Thousands of people are in need of relief in the western Afghan provinces of Herat and Ghor, suffering from the harshest winter in several decades. As much as 5 feet of snow have left villages without sufficient food, heating fuel and access to medical care. It is reported that 70 people and thousands of livestock have died in Herat province, with freezing temperatures over the past two weeks.
From its field office in Herat city, Catholic Relief Services (CRS) has mobilized emergency relief teams of engineers, hygiene promoters, and field officers who set out to the surrounding districts of Kohsan, Kushk and Adraskan today. In Ghor province, CRS teams are carrying out assessments in Dulaina and Chaghcharan districts.
CRS, which already was carrying out a winterization program in the area funded by the Lithuanian government for vulnerable rural families, has committed another $50,000 of private funds to the emergency, and plans to source additional funding for a large-scale response. The agency has provided heaters and fuel to transit centers for Afghans who have been deported from Iran and plans are underway for the immediate initiation of road clearing work.
"Access right now is severely limited in most areas of Ghor. The main passes are closed, with government-supported teams trying to get them open. Implementing additional cash for work projects along secondary roads will provide quick cash to villages, while clearing the roads will enable greater access to people in need," said Nancy Hearne, CRS program coordinator in Ghor.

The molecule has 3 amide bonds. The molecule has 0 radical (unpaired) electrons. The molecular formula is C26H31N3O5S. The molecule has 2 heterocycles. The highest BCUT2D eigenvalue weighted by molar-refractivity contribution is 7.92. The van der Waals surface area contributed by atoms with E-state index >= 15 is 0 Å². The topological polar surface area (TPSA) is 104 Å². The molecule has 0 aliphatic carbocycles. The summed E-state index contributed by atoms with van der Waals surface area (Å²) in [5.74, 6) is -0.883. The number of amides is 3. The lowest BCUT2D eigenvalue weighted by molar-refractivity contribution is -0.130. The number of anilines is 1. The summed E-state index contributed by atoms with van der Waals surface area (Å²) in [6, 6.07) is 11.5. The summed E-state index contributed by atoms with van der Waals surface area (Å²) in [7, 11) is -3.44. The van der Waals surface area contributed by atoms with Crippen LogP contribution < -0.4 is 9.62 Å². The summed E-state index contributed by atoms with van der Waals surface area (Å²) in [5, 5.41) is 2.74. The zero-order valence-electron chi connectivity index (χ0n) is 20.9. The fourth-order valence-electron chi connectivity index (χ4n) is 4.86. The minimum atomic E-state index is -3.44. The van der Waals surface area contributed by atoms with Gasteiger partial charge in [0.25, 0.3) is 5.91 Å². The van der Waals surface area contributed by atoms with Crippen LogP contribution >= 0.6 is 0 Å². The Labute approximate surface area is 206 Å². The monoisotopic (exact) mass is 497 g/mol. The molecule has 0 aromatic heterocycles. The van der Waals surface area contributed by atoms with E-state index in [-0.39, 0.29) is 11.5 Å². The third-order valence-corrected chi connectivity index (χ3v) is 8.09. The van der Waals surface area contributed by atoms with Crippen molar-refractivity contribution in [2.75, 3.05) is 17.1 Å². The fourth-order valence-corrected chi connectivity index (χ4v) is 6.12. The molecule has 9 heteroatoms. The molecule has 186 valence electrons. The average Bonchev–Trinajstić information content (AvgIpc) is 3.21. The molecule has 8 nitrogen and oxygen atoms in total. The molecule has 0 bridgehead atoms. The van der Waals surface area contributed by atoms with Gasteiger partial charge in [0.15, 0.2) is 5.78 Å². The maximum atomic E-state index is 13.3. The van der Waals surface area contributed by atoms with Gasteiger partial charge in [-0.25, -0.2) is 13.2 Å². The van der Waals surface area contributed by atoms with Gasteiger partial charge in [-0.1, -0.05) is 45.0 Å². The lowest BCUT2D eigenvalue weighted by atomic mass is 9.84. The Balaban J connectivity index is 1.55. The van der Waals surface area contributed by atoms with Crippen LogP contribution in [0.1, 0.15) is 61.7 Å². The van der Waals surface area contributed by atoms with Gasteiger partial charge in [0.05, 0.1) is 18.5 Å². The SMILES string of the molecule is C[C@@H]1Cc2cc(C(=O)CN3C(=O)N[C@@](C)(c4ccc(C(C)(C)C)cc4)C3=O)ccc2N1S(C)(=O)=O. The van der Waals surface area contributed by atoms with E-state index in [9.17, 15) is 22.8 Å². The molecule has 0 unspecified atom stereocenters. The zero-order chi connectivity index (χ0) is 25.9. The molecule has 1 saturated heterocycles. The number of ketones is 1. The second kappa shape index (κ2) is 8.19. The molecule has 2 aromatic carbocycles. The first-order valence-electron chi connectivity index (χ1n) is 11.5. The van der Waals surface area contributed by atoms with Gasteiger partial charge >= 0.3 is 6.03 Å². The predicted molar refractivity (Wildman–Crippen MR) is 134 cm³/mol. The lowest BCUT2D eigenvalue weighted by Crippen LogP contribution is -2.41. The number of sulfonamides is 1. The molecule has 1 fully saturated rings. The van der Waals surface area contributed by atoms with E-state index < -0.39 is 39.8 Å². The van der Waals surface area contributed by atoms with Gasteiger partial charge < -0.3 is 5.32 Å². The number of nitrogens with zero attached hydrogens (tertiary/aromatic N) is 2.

Food for work activities will also be of a part of CRS' relief effort given the recent increase in food cost, lack of stock in the local market, and blocked access to markets due to the extreme weather conditions.
"The rising cost of wheat is going to hit the poor very hard. Therefore, food for work, and food assistance to the very poor, is what is needed urgently," said Paul Hicks, CRS Afghanistan country representative.
This winter emergency follows a season of poor crop yields in Ghor which, according to a FEWSNet food security assessment, is likely to result in an estimated 230,000 people in need of 11,700 metric tons of food this winter/spring.
The CRS field emergency teams are equipped with first aid kits, medicine, fuel, heaters, food, water supplies and transportation to make work possible in the harsh conditions and with the dwindling supplies in local markets. They are also trained in emergency preparedness specialized for winter conditions, and collaborating closely with the local leadership and ministries to maximize the support available across the area. The Ministry of Public Works is helping to clear the road from Chaghcharan to Herat, via Jam and Dahane-garmab, which is the main way into Shahrak and the southern part of Ghor.
CRS has worked in Afghanistan since 2001. With offices in the Afghanistan's capital of Kabul, western provinces of Herat and Ghor, and a new office in Bamiyan, CRS programs focus on long-term development projects reaching some of the poorest and most rural populations, and helping communities strengthen their means for self-sufficiency and an overall improved quality of life.